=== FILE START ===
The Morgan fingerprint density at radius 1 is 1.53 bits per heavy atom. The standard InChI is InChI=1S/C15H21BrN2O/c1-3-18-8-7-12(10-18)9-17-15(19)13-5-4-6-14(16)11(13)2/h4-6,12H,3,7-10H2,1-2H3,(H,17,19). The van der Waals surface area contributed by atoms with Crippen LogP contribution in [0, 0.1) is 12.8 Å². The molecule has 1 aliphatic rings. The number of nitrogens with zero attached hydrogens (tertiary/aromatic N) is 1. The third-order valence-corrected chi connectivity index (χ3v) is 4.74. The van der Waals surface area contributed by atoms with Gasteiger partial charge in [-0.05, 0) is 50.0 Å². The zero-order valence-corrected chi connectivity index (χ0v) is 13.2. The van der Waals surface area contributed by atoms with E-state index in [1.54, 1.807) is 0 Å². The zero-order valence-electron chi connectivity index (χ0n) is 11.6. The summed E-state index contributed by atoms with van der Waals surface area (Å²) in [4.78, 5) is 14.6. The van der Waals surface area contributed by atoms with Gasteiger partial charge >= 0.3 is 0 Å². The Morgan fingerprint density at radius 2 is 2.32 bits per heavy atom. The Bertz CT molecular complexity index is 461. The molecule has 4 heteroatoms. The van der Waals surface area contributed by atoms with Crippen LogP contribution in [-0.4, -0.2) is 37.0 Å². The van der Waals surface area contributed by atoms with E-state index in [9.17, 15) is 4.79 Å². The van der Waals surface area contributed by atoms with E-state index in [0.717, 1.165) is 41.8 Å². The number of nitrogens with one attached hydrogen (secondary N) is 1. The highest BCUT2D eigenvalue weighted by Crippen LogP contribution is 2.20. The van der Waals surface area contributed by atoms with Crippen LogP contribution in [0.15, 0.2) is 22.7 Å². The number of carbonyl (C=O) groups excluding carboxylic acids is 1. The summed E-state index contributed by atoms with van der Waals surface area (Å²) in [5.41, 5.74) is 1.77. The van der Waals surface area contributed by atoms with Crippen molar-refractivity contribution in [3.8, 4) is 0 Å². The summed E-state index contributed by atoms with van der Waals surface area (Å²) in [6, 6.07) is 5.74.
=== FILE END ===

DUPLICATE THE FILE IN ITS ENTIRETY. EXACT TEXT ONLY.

The Morgan fingerprint density at radius 1 is 1.53 bits per heavy atom. The standard InChI is InChI=1S/C15H21BrN2O/c1-3-18-8-7-12(10-18)9-17-15(19)13-5-4-6-14(16)11(13)2/h4-6,12H,3,7-10H2,1-2H3,(H,17,19). The van der Waals surface area contributed by atoms with Crippen LogP contribution in [0, 0.1) is 12.8 Å². The molecule has 1 aliphatic rings. The number of nitrogens with zero attached hydrogens (tertiary/aromatic N) is 1. The third-order valence-corrected chi connectivity index (χ3v) is 4.74. The van der Waals surface area contributed by atoms with Gasteiger partial charge in [-0.05, 0) is 50.0 Å². The zero-order valence-corrected chi connectivity index (χ0v) is 13.2. The van der Waals surface area contributed by atoms with E-state index in [1.54, 1.807) is 0 Å². The zero-order valence-electron chi connectivity index (χ0n) is 11.6. The summed E-state index contributed by atoms with van der Waals surface area (Å²) in [4.78, 5) is 14.6. The van der Waals surface area contributed by atoms with Gasteiger partial charge >= 0.3 is 0 Å². The Morgan fingerprint density at radius 2 is 2.32 bits per heavy atom. The Bertz CT molecular complexity index is 461. The molecule has 4 heteroatoms. The van der Waals surface area contributed by atoms with Crippen LogP contribution in [-0.4, -0.2) is 37.0 Å². The van der Waals surface area contributed by atoms with E-state index in [9.17, 15) is 4.79 Å². The van der Waals surface area contributed by atoms with E-state index in [0.717, 1.165) is 41.8 Å². The number of nitrogens with one attached hydrogen (secondary N) is 1. The highest BCUT2D eigenvalue weighted by Crippen LogP contribution is 2.20. The van der Waals surface area contributed by atoms with Crippen LogP contribution in [0.15, 0.2) is 22.7 Å². The number of carbonyl (C=O) groups excluding carboxylic acids is 1. The summed E-state index contributed by atoms with van der Waals surface area (Å²) in [5.41, 5.74) is 1.77. The van der Waals surface area contributed by atoms with Crippen molar-refractivity contribution in [3.8, 4) is 0 Å². The summed E-state index contributed by atoms with van der Waals surface area (Å²) in [6, 6.07) is 5.74.